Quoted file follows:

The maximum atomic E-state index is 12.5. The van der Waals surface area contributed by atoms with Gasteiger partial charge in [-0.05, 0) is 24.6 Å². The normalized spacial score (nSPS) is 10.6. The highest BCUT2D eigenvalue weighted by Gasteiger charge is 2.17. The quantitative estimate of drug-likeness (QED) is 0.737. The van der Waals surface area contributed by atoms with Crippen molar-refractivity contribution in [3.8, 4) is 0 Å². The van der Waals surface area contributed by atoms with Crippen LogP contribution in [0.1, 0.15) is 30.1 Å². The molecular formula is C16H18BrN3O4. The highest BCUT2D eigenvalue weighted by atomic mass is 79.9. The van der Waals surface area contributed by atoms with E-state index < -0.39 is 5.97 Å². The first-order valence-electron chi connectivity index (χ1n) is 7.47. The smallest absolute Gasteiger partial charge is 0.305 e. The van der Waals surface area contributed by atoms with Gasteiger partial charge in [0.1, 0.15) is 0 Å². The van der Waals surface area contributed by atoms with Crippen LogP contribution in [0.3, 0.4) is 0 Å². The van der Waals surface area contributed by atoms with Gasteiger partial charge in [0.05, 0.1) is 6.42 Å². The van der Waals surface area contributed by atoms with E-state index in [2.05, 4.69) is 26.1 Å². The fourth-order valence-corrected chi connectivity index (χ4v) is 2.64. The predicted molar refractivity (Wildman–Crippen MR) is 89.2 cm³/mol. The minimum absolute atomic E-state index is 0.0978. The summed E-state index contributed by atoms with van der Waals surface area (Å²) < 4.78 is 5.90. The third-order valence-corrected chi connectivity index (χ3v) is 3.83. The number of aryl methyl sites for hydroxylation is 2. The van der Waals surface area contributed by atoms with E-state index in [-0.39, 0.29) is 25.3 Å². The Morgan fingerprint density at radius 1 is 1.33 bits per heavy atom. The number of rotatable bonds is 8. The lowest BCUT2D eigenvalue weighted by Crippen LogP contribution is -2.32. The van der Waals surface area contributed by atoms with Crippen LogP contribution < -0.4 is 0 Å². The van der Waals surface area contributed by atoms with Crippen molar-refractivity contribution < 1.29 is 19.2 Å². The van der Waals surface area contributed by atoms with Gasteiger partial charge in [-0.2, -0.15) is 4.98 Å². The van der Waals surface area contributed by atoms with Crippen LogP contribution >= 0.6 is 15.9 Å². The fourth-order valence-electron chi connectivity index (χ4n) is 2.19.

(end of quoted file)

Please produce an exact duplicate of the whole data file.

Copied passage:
The maximum atomic E-state index is 12.5. The van der Waals surface area contributed by atoms with Gasteiger partial charge in [-0.05, 0) is 24.6 Å². The normalized spacial score (nSPS) is 10.6. The highest BCUT2D eigenvalue weighted by Gasteiger charge is 2.17. The quantitative estimate of drug-likeness (QED) is 0.737. The van der Waals surface area contributed by atoms with Crippen molar-refractivity contribution in [3.8, 4) is 0 Å². The van der Waals surface area contributed by atoms with Crippen LogP contribution in [0.1, 0.15) is 30.1 Å². The molecular formula is C16H18BrN3O4. The highest BCUT2D eigenvalue weighted by atomic mass is 79.9. The van der Waals surface area contributed by atoms with E-state index < -0.39 is 5.97 Å². The first-order valence-electron chi connectivity index (χ1n) is 7.47. The smallest absolute Gasteiger partial charge is 0.305 e. The van der Waals surface area contributed by atoms with Gasteiger partial charge in [0.1, 0.15) is 0 Å². The van der Waals surface area contributed by atoms with Crippen LogP contribution in [0.3, 0.4) is 0 Å². The van der Waals surface area contributed by atoms with Gasteiger partial charge in [0.05, 0.1) is 6.42 Å². The van der Waals surface area contributed by atoms with E-state index in [2.05, 4.69) is 26.1 Å². The fourth-order valence-corrected chi connectivity index (χ4v) is 2.64. The predicted molar refractivity (Wildman–Crippen MR) is 89.2 cm³/mol. The minimum absolute atomic E-state index is 0.0978. The summed E-state index contributed by atoms with van der Waals surface area (Å²) < 4.78 is 5.90. The third-order valence-corrected chi connectivity index (χ3v) is 3.83. The number of aryl methyl sites for hydroxylation is 2. The van der Waals surface area contributed by atoms with E-state index in [-0.39, 0.29) is 25.3 Å². The Morgan fingerprint density at radius 1 is 1.33 bits per heavy atom. The number of rotatable bonds is 8. The lowest BCUT2D eigenvalue weighted by Crippen LogP contribution is -2.32. The van der Waals surface area contributed by atoms with Crippen LogP contribution < -0.4 is 0 Å². The van der Waals surface area contributed by atoms with Crippen molar-refractivity contribution < 1.29 is 19.2 Å². The van der Waals surface area contributed by atoms with Gasteiger partial charge in [-0.2, -0.15) is 4.98 Å². The van der Waals surface area contributed by atoms with Crippen LogP contribution >= 0.6 is 15.9 Å². The fourth-order valence-electron chi connectivity index (χ4n) is 2.19.